well, hello, from Texas.

Well, Hello.  From Texas.

Boy. I never thought I would write that phrase.  But hello.  From Houston, Texas.

We have arrived in our new home. All six of us have survived the journey from Washington, DC to Houston, Texas. Intact. Exhausted. Excited. Sad. and Ready.

But this blog isn’t about Texas. This blog is about getting to Texas. Literally. Getting here with two adults, three kids and a dog.   Has no one on earth ever travelled with three kids and a dog before?  That thought crossed my mind a few times when I tried to book an above average (say better than Motel 6 Hotel) for our cross-country road trip for four days.  I sat down at my computer, pulled up my ever trusty tripadvisor.com and typed in each city we would be staying in (Knoxville, Birmingham, Baton rouge and Houston).  Granted, these aren’t huge metropolises, but I thought we would be able to find a decent array of accommodations to choose from.  Then I had to check the number of persons boxes (number is five) and amenities (pets allowed).  Well, our vast array of choices went down to a small handful (if that).

Now, I’ll caveat this by saying I am a bit of a hotel snob.  I have a few criteria by which I judge hotels.

#1) The last time it was renovated.  If it has that carpet. You know that kind. The one that smells like the 70s. It’s not the hotel for me.

#2)  It doesn’t offer free conditioner.  Maybe this is a small thing to all the men out there; but I don’t know a woman who doesn’t use conditioner.  And all-in-one shampoo conditioner doesn’t count.  I need to brush my hair the next day.

#3) It has one bed in one room.  I’m sorry but my 5-person-family can’t fit in one bed in one room.  Even if we put the baby in the closet (and I’m not above that) we still can’t do it.  We need space.  And not the living-room or kitchen type space.  We need the bed-type space.

So, even with my above average hotel snobbery, it was tough to find hotels between Washington, DC and Houston, Texas.  It was mostly due to the dog/large family combo.  I’m sure if we had one or the other, it would have been easier.  But the dual whammy made it trickier.  Luckily the Homewood Suites in each city came to our rescue.  And my personal hotel diva got a touch of her inner love in Houston at Hotel Zaza (which, if you are ever in Houston, is absolutely, positively worth a visit).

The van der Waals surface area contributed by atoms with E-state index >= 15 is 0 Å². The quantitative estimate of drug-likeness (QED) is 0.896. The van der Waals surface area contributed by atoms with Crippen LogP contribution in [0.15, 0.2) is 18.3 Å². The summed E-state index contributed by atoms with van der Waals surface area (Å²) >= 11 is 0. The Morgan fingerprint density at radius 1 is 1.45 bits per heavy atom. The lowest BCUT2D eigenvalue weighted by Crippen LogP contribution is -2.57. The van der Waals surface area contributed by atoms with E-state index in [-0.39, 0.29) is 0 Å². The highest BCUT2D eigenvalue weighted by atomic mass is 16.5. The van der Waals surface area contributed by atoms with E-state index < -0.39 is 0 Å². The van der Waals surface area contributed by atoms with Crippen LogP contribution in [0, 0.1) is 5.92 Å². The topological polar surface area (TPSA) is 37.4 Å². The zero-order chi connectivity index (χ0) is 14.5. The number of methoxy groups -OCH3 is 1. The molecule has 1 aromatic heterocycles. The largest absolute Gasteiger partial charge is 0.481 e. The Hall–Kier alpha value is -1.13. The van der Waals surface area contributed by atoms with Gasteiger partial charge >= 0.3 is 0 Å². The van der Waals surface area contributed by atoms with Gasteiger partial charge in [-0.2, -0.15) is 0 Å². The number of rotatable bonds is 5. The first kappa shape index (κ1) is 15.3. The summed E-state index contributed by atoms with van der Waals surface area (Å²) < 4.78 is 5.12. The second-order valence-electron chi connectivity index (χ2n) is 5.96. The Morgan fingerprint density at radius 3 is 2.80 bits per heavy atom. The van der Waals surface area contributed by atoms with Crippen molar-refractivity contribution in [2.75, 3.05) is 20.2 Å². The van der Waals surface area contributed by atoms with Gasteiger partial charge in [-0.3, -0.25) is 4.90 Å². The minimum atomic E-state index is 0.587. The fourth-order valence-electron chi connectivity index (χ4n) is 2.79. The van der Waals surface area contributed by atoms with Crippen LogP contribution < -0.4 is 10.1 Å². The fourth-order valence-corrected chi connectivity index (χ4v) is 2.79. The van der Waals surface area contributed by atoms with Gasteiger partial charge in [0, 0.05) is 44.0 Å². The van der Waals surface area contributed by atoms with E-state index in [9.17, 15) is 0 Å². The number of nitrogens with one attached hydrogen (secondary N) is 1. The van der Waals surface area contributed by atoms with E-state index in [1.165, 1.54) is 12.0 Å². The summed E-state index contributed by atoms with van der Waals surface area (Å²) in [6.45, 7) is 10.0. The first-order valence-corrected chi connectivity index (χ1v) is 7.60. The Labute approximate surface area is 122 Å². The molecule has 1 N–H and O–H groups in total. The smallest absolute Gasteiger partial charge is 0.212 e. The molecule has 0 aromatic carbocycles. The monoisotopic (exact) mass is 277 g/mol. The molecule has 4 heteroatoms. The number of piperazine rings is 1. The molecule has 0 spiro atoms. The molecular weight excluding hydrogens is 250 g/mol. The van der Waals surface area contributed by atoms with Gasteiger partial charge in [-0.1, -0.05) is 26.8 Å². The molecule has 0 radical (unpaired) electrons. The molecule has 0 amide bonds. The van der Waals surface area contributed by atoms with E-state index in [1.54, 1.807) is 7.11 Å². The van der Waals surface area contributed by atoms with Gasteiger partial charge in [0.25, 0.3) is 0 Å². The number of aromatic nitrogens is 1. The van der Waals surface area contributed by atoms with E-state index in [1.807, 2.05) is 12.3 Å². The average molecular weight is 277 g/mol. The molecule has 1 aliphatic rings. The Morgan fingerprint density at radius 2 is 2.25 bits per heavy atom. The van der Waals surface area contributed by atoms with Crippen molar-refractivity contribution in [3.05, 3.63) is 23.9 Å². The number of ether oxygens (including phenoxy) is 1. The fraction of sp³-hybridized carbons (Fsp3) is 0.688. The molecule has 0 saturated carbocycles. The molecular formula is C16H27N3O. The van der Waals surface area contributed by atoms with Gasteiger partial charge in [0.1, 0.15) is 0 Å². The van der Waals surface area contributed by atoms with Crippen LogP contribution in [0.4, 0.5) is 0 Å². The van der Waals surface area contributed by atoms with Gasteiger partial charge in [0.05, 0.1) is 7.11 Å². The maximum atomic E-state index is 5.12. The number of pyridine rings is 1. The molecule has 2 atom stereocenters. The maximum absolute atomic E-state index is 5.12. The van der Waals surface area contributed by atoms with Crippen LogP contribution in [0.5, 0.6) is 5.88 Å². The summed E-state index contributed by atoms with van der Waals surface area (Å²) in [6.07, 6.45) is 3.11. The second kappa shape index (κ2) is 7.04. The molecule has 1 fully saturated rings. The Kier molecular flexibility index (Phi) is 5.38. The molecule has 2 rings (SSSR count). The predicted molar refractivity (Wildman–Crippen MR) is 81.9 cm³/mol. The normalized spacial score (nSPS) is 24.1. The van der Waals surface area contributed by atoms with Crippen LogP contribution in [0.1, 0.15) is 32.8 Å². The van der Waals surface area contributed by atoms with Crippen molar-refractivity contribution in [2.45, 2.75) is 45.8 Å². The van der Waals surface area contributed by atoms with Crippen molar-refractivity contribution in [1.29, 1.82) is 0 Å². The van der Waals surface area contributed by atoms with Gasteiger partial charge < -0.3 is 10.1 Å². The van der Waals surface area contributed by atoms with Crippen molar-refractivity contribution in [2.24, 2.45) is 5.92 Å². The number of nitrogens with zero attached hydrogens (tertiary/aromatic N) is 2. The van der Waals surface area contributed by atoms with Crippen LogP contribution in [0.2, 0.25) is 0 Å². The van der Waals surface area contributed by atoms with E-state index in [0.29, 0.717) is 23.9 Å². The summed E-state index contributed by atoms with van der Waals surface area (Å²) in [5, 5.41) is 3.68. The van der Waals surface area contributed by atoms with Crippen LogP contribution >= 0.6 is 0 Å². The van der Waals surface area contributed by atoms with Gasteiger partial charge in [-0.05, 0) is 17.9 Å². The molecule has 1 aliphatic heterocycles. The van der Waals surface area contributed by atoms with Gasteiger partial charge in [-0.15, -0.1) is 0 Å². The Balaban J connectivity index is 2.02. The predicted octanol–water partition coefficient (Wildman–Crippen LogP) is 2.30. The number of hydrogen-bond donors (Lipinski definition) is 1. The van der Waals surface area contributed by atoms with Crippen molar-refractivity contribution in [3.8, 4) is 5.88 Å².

Zaza

Hotel Zaza view of Houston (kid and pet friendly)

I guess what I’m saying is I get why Airbnb is so popular.  Hotel people, get with the program.

 

 

 

texas

In January of the new year our family is moving to Houston, Texas.  So, in the interest of fair and balanced blogging, I’m going to start this blog on a uber-positive note by identifying three positive things about Houston.

  1. No snow
  2. Good food (I do like Tex-Mex)
  3. Nice people (they have to be better than DC politicians)

Now I’m going to get real.  Since the idea of moving to Texas has completely shaken me to my core.  I’ve spent countless weeks on an emotional roller coaster, with random useless (and obviously ridiculous) thoughts going through my head.  How will I make a life for us?  I vehemently dislike Ted Cruz.  I’m for Gun Control.  I’m Pro-choice.  Where will I find my people?

Texas

When J. transitioned from active duty military three years ago, the job he took was located in Houston, Texas.    We chose Arlington, VA for our family.  My family lives here; I grew up here; and simply put – this area of the country is pretty darn awesome.  Yes, there is a high cost of living, but schools are great, neighborhoods are walkable, climate is mild, and you have all the cultural/sports/newsy etc. benefits of Washington DC.   We wanted to raise our kids here.

So this meant for the last three years, J. has been commuting to Texas.  And that has sucked.  For all of us.  The kids have taken notice; I’m tired of being an only parent during the week; and J. is tired of Hilton hotels.   We originally figured that the commuting job was better than a deployment, but in terms of quality of life, that wasn’t exactly a high bar.

For better or worse, we have decided three years is all we can manage.  So we made the collective decision that it’s in the best interest of the family to move to Houston.

In some ways, we have moved so often, another move to another city seems almost routine.  Generic, even.  It’s an adventure (we like adventure, right?) And in other ways, with the intentionality that we set to establish our home in Arlington, VA, this move is the hardest of all.  It is hard for the three kids, the dog, and a home in our name.  And it’s super hard for me.